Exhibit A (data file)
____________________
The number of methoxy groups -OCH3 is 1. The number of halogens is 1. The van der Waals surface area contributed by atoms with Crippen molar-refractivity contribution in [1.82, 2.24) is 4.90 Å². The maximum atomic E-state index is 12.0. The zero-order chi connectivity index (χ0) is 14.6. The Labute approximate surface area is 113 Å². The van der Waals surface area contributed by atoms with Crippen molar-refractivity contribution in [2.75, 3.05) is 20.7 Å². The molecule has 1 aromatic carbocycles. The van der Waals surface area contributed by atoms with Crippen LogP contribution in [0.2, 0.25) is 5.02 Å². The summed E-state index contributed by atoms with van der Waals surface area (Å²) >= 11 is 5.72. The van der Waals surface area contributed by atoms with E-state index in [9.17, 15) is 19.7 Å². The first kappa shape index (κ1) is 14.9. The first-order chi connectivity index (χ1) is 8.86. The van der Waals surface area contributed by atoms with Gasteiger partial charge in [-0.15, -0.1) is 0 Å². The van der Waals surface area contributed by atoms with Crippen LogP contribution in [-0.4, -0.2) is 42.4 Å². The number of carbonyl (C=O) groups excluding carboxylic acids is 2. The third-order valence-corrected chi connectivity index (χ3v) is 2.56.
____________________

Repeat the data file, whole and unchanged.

The number of methoxy groups -OCH3 is 1. The number of halogens is 1. The van der Waals surface area contributed by atoms with Crippen molar-refractivity contribution in [1.82, 2.24) is 4.90 Å². The maximum atomic E-state index is 12.0. The zero-order chi connectivity index (χ0) is 14.6. The Labute approximate surface area is 113 Å². The van der Waals surface area contributed by atoms with Crippen molar-refractivity contribution in [2.75, 3.05) is 20.7 Å². The molecule has 1 aromatic carbocycles. The van der Waals surface area contributed by atoms with Crippen LogP contribution in [0.2, 0.25) is 5.02 Å². The summed E-state index contributed by atoms with van der Waals surface area (Å²) >= 11 is 5.72. The van der Waals surface area contributed by atoms with E-state index in [9.17, 15) is 19.7 Å². The first kappa shape index (κ1) is 14.9. The first-order chi connectivity index (χ1) is 8.86. The van der Waals surface area contributed by atoms with Gasteiger partial charge in [-0.15, -0.1) is 0 Å². The van der Waals surface area contributed by atoms with Crippen LogP contribution in [-0.4, -0.2) is 42.4 Å². The number of carbonyl (C=O) groups excluding carboxylic acids is 2. The third-order valence-corrected chi connectivity index (χ3v) is 2.56.